Enlarge / Jeff Bezos greets a crowd at Amazon’s Smbhav event in New Delhi on January 15, 2020.

Jeff Bezos, the founder of Amazon and Elon Musk’s perpetual rival in the seesaw “world’s richest man” contest, today announced he is leaving the CEO post of the Internet giant he has led since 1994.

Bezos will switch from the CEO spot to Amazon’s executive chairmanship in Q3 of this year, he told his “fellow Amazonians” in a staff email posted on Amazon’s website. Bezos’ replacement as CEO will be Andy Jassy, a key player in Amazon Web Services, the company’s cloud-computing division.

“This journey began some 27 years ago,” Bezos wrote. “Amazon was only an idea, and it had no name. The question I was asked most frequently at that time was, ‘What’s the Internet?’ Blessedly, I haven’t had to explain that in a long while.”

Bezos, 57, plans to stay involved in product development. “In the Exec Chair role, I intend to focus my energies and attention on new products and early initiatives,” he wrote. “Andy is well known inside the company and has been at Amazon almost as long as I have. He will be an outstanding leader, and he has my full confidence.”

Amazon now has 1.3 million employees and “serve[s] hundreds of millions of customers and businesses,” Bezos noted.

“How did that happen? Invention. Invention is the root of our success,” he wrote. “We’ve done crazy things together, and then made them normal. We pioneered customer reviews, 1-Click, personalized recommendations, Prime’s insanely-fast shipping, Just Walk Out shopping, the Climate Pledge, Kindle, Alexa, marketplace, infrastructure cloud computing, Career Choice, and much more. If you get it right, a few years after a surprising invention, the new thing has become normal. People yawn. And that yawn is the greatest compliment an inventor can receive.”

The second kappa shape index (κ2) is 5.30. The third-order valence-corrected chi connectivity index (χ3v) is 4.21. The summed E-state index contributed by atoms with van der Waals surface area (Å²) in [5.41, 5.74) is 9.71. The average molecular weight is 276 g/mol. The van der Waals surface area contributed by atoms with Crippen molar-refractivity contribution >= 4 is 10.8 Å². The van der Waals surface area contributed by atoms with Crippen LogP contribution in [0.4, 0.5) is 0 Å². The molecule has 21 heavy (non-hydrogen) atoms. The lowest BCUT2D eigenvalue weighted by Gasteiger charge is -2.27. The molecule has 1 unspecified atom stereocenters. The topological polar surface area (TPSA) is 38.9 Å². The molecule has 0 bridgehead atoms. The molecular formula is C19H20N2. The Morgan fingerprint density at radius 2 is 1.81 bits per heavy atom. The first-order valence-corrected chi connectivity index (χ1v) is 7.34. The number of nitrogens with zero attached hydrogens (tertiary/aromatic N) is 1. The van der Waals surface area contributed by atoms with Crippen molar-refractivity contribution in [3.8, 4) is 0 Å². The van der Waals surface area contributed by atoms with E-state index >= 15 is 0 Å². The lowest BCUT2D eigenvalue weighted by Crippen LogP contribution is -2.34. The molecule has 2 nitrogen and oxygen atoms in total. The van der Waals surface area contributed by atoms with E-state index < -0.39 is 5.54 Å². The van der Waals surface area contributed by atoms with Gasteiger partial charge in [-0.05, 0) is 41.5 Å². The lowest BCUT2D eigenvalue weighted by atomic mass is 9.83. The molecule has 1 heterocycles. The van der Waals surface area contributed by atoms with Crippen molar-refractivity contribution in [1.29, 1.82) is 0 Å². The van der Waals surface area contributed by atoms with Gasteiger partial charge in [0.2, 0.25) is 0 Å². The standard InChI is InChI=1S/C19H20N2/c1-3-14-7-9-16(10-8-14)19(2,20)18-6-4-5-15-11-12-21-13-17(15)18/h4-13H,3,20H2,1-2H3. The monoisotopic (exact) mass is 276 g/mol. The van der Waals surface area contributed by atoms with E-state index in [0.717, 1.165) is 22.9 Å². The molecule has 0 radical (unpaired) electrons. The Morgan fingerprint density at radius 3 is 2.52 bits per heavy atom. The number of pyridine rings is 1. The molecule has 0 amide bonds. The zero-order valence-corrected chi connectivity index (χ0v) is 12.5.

Bezos wrote that he’s proud of Amazon’s “$15 minimum wage and the Climate Pledge” and said, “I find my work meaningful and fun. I get to work with the smartest, most talented, most ingenious teammates.”

Bezos not “retiring,” will focus on “other passions”

Moving from the CEO to executive chairman role will give Bezos time to focus on specific projects, he wrote. “Being the CEO of Amazon is a deep responsibility, and it’s consuming,” he wrote. “When you have a responsibility like that, it’s hard to put attention on anything else. As Exec Chair I will stay engaged in important Amazon initiatives but also have the time and energy I need to focus on the Day 1 Fund, the Bezos Earth Fund, Blue Origin, The Washington Post, and my other passions. I’ve never had more energy, and this isn’t about retiring. I’m super passionate about the impact I think these organizations can have.”

Amazon announced Q4 2020 earnings today, reporting net sales of $125.6 billion, up 44 percent year over year. Net income in the quarter was $7.2 billion, up from $3.3 billion in the previous year’s fourth quarter. Net sales for full-year 2020 were $386.1 billion, up 38 percent from 2019. Net income was $21.3 billion in full-year 2020, up from $11.6 billion the previous year.

Jassy built AWS into big business

Jassy worked closely with Bezos before starting AWS, according to a 2015 profile of Jassy by CRN, a trade publication:

Prior to being appointed head of AWS, Jassy had been in what’s known at Amazon as a “Technical Assistant” role, working with Amazon founder and CEO Jeff Bezos.

“At the time, we called it a ‘shadow role.’ And it really was like being Jeff’s shadow—I participated in all of his meetings, including his one-on-ones,” said Jassy, who spent 18 months in the position.

Amazon Web Services became commercially available in 2006, offering infrastructure-as-a-service and other cloud computing capabilities. AWS has become one of Amazon’s key businesses, and in full-year 2020, it earned $45.4 billion in net sales and $13.5 billion in operating income.

Jassy started the AWS team within Amazon in 2003, the CRN article said. Three early AWS engineers “described Jassy as an extraordinarily detail-focused manager with a photographic memory and a penchant for asking difficult and insightful technical questions,” the article said.



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